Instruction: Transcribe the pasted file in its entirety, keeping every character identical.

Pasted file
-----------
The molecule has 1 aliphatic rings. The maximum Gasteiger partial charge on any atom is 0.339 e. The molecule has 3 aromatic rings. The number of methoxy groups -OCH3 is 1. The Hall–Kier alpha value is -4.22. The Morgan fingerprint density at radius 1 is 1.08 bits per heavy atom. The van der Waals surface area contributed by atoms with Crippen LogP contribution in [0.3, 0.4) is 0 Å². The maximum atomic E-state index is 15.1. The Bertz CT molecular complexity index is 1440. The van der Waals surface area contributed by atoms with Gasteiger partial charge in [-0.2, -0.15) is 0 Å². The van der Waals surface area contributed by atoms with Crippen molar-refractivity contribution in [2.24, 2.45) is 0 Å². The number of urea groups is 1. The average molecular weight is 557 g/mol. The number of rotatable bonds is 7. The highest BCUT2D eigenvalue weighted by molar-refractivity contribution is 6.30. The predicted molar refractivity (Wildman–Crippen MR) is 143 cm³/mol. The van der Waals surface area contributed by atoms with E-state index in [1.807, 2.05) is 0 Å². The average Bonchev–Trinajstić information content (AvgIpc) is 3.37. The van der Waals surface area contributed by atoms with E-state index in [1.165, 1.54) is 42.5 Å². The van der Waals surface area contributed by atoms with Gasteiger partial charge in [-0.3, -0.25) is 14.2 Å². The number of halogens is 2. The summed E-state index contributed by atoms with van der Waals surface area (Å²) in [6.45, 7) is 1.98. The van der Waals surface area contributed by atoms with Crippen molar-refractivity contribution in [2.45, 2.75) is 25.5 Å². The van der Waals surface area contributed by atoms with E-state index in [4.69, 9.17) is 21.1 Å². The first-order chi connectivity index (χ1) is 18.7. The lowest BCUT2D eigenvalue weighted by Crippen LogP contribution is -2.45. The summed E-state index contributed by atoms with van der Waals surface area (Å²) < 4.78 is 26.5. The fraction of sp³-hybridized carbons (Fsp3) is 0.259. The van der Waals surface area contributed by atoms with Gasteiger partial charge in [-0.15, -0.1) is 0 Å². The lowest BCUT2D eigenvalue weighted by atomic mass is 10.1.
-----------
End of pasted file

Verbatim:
The molecule has 1 aliphatic rings. The maximum Gasteiger partial charge on any atom is 0.339 e. The molecule has 3 aromatic rings. The number of methoxy groups -OCH3 is 1. The Hall–Kier alpha value is -4.22. The Morgan fingerprint density at radius 1 is 1.08 bits per heavy atom. The van der Waals surface area contributed by atoms with Crippen LogP contribution in [0.3, 0.4) is 0 Å². The maximum atomic E-state index is 15.1. The Bertz CT molecular complexity index is 1440. The van der Waals surface area contributed by atoms with Gasteiger partial charge in [-0.2, -0.15) is 0 Å². The van der Waals surface area contributed by atoms with Crippen molar-refractivity contribution in [2.24, 2.45) is 0 Å². The number of urea groups is 1. The average molecular weight is 557 g/mol. The number of rotatable bonds is 7. The highest BCUT2D eigenvalue weighted by molar-refractivity contribution is 6.30. The predicted molar refractivity (Wildman–Crippen MR) is 143 cm³/mol. The van der Waals surface area contributed by atoms with E-state index in [1.807, 2.05) is 0 Å². The average Bonchev–Trinajstić information content (AvgIpc) is 3.37. The van der Waals surface area contributed by atoms with E-state index in [1.165, 1.54) is 42.5 Å². The van der Waals surface area contributed by atoms with Gasteiger partial charge in [-0.3, -0.25) is 14.2 Å². The number of halogens is 2. The summed E-state index contributed by atoms with van der Waals surface area (Å²) in [6.45, 7) is 1.98. The van der Waals surface area contributed by atoms with Crippen molar-refractivity contribution in [2.45, 2.75) is 25.5 Å². The van der Waals surface area contributed by atoms with E-state index in [4.69, 9.17) is 21.1 Å². The first-order chi connectivity index (χ1) is 18.7. The lowest BCUT2D eigenvalue weighted by Crippen LogP contribution is -2.45. The summed E-state index contributed by atoms with van der Waals surface area (Å²) < 4.78 is 26.5. The fraction of sp³-hybridized carbons (Fsp3) is 0.259. The van der Waals surface area contributed by atoms with Gasteiger partial charge in [-0.15, -0.1) is 0 Å². The lowest BCUT2D eigenvalue weighted by atomic mass is 10.1.